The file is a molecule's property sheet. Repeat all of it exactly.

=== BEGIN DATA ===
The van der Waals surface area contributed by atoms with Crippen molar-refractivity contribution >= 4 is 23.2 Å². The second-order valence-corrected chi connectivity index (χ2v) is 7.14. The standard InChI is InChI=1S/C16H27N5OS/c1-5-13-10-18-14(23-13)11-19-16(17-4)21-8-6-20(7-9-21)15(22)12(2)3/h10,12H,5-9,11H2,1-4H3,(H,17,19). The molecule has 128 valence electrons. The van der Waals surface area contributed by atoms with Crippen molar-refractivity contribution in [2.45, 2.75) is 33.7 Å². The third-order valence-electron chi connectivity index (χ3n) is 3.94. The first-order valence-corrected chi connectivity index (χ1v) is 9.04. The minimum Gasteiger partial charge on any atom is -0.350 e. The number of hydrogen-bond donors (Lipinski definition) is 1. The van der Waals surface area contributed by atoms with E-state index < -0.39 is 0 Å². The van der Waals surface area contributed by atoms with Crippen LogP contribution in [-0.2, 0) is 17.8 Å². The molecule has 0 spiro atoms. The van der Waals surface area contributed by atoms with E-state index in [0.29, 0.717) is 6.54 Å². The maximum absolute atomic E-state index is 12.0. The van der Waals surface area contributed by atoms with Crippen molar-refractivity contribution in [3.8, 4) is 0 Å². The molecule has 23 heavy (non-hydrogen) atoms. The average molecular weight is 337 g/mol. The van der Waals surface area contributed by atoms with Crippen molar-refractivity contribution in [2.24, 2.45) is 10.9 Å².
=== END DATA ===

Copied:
The van der Waals surface area contributed by atoms with Crippen molar-refractivity contribution >= 4 is 23.2 Å². The second-order valence-corrected chi connectivity index (χ2v) is 7.14. The standard InChI is InChI=1S/C16H27N5OS/c1-5-13-10-18-14(23-13)11-19-16(17-4)21-8-6-20(7-9-21)15(22)12(2)3/h10,12H,5-9,11H2,1-4H3,(H,17,19). The molecule has 128 valence electrons. The van der Waals surface area contributed by atoms with Crippen molar-refractivity contribution in [2.45, 2.75) is 33.7 Å². The third-order valence-electron chi connectivity index (χ3n) is 3.94. The first-order valence-corrected chi connectivity index (χ1v) is 9.04. The minimum Gasteiger partial charge on any atom is -0.350 e. The number of hydrogen-bond donors (Lipinski definition) is 1. The van der Waals surface area contributed by atoms with E-state index < -0.39 is 0 Å². The van der Waals surface area contributed by atoms with Crippen LogP contribution in [-0.2, 0) is 17.8 Å². The molecule has 0 spiro atoms. The van der Waals surface area contributed by atoms with E-state index in [0.29, 0.717) is 6.54 Å². The maximum absolute atomic E-state index is 12.0. The van der Waals surface area contributed by atoms with Crippen molar-refractivity contribution in [3.8, 4) is 0 Å². The molecule has 23 heavy (non-hydrogen) atoms. The average molecular weight is 337 g/mol. The van der Waals surface area contributed by atoms with Crippen molar-refractivity contribution in [2.24, 2.45) is 10.9 Å².